Snowboards that have a completely rockered profile like the image above are mainly more entry-level models. This profile is super forgiving and therefore perfect for learning and turning at lower speed. The shape is also often preferred by snowboarders that mainly go for the boxes and rails in a funpark. The disadvantage of a rocker board is that it has less control over steep / icy slopes and often lacks performance at higher speeds.
Hybrid Camber Profile
Hybrid camber shapes have been very popular during recent years. This profile is used by many brands for all types of snowboards in their range. It’s a variation on the classic camber shape that incorporates some rocker in the nose and tail. Instead of the camber bend running all the way from nose to tail, it runs from binding to binding. Towards the nose and tail of the board the rocker comes into play.
Variation in the running length of both the rocker and camber is possible and this is where brands can play with the dynamics and feeling of the board. More rocker and less camber area is easier and more playful. When the camber curve runs longer and there’s less rocker at the tips, the board becomes more aggressive and precise in turns.
In general, a hybrid camber shape is more versatile compared with a full camber snowboard. It’s easier and more relaxed due to the little rocker at the nose and tail, yet the camber between your bindings gives you more power and control. An ideal combination of camber and rocker is a solution for many all-mountain snowboarders.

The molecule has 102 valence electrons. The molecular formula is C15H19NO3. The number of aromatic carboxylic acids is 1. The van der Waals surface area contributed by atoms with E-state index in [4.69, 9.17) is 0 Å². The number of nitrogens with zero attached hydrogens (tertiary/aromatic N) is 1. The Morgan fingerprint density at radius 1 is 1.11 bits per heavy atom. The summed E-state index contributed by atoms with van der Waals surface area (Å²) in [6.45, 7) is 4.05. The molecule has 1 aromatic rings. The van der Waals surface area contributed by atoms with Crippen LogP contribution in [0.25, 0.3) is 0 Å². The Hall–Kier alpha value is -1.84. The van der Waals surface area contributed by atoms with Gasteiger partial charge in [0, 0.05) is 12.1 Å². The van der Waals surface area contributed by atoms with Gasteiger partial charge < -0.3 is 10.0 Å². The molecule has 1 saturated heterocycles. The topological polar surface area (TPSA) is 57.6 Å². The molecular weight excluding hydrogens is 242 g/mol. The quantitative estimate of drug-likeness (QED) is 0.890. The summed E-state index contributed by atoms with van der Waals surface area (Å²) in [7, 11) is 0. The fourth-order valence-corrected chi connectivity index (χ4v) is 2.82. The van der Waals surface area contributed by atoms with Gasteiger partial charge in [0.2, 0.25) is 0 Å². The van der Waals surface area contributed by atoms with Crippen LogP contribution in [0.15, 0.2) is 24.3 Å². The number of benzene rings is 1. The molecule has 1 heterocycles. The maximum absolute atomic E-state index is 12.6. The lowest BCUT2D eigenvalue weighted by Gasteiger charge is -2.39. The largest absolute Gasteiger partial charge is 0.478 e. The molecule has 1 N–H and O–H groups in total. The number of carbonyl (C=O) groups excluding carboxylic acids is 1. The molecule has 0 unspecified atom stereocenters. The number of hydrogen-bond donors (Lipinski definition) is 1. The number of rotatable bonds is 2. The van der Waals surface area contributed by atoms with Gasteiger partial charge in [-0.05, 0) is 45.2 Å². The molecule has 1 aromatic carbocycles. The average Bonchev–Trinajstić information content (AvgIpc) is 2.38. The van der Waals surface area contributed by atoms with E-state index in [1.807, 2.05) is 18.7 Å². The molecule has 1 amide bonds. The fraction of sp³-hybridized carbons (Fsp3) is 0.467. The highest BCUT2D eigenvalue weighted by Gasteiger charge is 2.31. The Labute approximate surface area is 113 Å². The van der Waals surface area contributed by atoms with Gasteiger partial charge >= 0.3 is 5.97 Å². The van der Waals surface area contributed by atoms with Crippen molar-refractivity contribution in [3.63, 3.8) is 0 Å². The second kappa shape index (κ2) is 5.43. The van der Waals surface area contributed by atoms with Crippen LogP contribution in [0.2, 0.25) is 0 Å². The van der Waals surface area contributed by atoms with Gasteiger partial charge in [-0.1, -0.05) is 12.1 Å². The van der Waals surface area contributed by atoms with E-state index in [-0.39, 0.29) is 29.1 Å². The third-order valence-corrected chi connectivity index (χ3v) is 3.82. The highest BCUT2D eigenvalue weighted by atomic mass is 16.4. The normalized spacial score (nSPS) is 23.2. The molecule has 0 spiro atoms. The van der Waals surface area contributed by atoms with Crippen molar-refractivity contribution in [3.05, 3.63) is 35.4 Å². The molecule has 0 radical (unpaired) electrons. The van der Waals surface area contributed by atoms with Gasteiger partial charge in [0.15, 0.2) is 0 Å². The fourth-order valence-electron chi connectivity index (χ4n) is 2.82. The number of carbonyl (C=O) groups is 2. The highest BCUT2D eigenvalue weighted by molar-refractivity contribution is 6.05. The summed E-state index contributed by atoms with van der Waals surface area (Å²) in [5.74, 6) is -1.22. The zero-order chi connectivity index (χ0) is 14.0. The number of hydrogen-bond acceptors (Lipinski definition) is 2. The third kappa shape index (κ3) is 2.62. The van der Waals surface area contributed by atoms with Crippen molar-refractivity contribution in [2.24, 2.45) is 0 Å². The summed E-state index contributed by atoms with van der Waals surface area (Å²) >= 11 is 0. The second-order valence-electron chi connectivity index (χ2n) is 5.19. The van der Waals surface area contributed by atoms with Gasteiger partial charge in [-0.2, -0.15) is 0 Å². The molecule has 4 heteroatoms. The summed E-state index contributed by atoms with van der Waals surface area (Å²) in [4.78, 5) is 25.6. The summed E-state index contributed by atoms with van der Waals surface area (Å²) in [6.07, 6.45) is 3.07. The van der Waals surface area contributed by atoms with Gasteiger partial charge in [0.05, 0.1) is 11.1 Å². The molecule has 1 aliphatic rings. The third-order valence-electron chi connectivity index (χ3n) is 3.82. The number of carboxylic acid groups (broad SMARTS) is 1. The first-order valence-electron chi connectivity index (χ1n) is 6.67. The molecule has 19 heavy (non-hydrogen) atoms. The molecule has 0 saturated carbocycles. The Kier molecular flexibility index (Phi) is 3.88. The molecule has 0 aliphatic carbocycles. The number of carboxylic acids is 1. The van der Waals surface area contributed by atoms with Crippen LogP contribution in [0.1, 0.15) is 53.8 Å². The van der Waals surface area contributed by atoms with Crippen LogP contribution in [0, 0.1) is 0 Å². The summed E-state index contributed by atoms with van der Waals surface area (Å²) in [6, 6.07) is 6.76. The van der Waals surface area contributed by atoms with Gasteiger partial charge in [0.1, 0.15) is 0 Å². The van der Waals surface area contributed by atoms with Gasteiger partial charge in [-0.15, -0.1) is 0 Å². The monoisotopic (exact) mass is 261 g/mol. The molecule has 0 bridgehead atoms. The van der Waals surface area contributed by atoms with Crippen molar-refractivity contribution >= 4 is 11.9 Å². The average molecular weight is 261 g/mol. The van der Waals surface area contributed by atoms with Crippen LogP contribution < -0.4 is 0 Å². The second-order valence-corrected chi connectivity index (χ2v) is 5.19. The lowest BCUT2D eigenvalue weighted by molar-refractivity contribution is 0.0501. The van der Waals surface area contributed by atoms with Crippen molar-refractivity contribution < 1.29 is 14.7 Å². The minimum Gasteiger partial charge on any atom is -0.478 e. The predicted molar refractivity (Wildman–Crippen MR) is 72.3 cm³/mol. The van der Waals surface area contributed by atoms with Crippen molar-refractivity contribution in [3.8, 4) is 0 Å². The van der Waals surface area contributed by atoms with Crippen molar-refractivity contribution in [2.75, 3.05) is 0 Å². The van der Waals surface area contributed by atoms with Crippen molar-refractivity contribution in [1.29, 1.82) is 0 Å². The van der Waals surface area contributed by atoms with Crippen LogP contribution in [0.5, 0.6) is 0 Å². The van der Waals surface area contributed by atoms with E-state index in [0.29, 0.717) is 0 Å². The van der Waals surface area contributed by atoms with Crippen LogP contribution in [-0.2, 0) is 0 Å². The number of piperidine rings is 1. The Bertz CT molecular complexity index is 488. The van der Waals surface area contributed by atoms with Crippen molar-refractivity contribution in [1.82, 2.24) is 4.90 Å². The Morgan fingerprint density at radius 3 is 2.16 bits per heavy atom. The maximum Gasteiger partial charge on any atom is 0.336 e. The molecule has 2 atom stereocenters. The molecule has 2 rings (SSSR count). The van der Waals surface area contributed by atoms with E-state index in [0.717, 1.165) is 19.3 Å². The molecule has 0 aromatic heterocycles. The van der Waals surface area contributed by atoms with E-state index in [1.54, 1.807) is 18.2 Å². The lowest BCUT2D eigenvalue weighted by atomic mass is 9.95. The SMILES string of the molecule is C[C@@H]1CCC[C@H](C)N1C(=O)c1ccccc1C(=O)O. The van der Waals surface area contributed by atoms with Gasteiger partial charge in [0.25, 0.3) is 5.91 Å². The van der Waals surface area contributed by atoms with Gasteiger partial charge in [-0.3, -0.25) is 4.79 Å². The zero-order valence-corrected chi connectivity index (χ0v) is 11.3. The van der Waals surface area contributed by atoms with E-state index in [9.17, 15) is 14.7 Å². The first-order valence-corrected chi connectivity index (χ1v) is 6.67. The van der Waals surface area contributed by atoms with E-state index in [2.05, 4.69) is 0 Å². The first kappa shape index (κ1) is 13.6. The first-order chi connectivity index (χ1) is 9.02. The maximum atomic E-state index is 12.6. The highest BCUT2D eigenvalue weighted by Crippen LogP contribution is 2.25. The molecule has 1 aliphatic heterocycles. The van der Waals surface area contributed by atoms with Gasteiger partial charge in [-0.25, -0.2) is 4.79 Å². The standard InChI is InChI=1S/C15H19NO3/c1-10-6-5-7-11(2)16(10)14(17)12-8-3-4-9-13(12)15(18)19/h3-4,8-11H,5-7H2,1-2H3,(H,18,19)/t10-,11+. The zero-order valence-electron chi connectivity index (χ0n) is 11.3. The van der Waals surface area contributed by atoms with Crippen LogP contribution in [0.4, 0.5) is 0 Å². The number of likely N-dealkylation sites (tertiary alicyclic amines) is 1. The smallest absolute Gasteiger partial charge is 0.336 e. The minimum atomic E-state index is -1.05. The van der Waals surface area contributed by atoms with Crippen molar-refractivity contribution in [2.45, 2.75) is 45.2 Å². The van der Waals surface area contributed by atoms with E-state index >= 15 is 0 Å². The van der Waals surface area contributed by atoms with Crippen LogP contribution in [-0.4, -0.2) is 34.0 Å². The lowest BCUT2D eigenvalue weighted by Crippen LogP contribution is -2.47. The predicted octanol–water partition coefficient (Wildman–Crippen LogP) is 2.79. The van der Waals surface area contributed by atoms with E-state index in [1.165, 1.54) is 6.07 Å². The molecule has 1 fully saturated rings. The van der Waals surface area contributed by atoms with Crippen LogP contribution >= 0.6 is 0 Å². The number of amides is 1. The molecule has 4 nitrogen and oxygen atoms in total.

S-Rocker is a shape that’s becoming increasingly popular. Whereas all previous shapes are usually used in twin or almost twin boards (snowboards that are symmetrical or almost symmetrical), S-Rocker is a shape specifically for a directional board that has a distinct nose and tail. More on the difference in shapes further below in this snowboard buying guide.
“Not useful” I hear you thinking but ask yourself: how often do you ride switch? It’s not that it’s not possible with this type of snowboards but they are designed with directional riding in mind. You can usually find S-Rocker profile in snowboards that are especially designed for carving turns and backcountry riding, which is the preferred riding style for most people nowadays.
This combination is perfect for all-mountain snowboarders. Snowboarders who no longer dive into the fun park all day but mainly make trips on the piste and want to dive into the powder when a fresh load has fallen. Just like with hybrid camber there are many variations in S-Rocker boards too. They sometimes have a rocker or a mild camber at the nose and more enhanced camber from the tail to the middle of your board. Or an aggressive camber that runs from the tail towards the front binding which gradients into a complete rockered nose.
The benefits of S-Rocker are simple and efficient; lots of grip on the slopes, easy riding style and tons of float in the powder. A solution for people who can be found mainly on the slopes and beyond.
Text and photos / Matthijs Hol Horeman – Behind The Pines